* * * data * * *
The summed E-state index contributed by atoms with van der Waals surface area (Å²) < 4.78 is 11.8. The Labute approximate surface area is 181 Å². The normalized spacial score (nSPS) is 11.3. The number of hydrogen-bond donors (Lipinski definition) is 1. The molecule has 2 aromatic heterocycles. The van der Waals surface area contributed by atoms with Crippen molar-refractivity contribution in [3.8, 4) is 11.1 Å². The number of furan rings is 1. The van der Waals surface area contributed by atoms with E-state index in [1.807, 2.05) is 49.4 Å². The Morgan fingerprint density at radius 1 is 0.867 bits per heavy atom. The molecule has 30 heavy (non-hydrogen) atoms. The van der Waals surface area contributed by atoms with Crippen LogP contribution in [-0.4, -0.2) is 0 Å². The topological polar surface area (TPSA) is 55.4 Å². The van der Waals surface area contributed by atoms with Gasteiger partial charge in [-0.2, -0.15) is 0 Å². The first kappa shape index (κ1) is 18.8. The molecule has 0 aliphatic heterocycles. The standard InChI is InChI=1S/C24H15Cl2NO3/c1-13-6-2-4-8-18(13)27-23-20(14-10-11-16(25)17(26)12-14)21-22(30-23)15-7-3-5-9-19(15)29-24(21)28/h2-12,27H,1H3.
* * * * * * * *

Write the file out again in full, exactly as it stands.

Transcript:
The summed E-state index contributed by atoms with van der Waals surface area (Å²) < 4.78 is 11.8. The Labute approximate surface area is 181 Å². The normalized spacial score (nSPS) is 11.3. The number of hydrogen-bond donors (Lipinski definition) is 1. The molecule has 2 aromatic heterocycles. The van der Waals surface area contributed by atoms with Crippen molar-refractivity contribution in [3.8, 4) is 11.1 Å². The number of furan rings is 1. The van der Waals surface area contributed by atoms with E-state index in [1.807, 2.05) is 49.4 Å². The Morgan fingerprint density at radius 1 is 0.867 bits per heavy atom. The molecule has 30 heavy (non-hydrogen) atoms. The van der Waals surface area contributed by atoms with Crippen LogP contribution in [-0.4, -0.2) is 0 Å². The topological polar surface area (TPSA) is 55.4 Å². The van der Waals surface area contributed by atoms with Gasteiger partial charge in [-0.2, -0.15) is 0 Å². The first kappa shape index (κ1) is 18.8. The molecule has 0 aliphatic heterocycles. The standard InChI is InChI=1S/C24H15Cl2NO3/c1-13-6-2-4-8-18(13)27-23-20(14-10-11-16(25)17(26)12-14)21-22(30-23)15-7-3-5-9-19(15)29-24(21)28/h2-12,27H,1H3.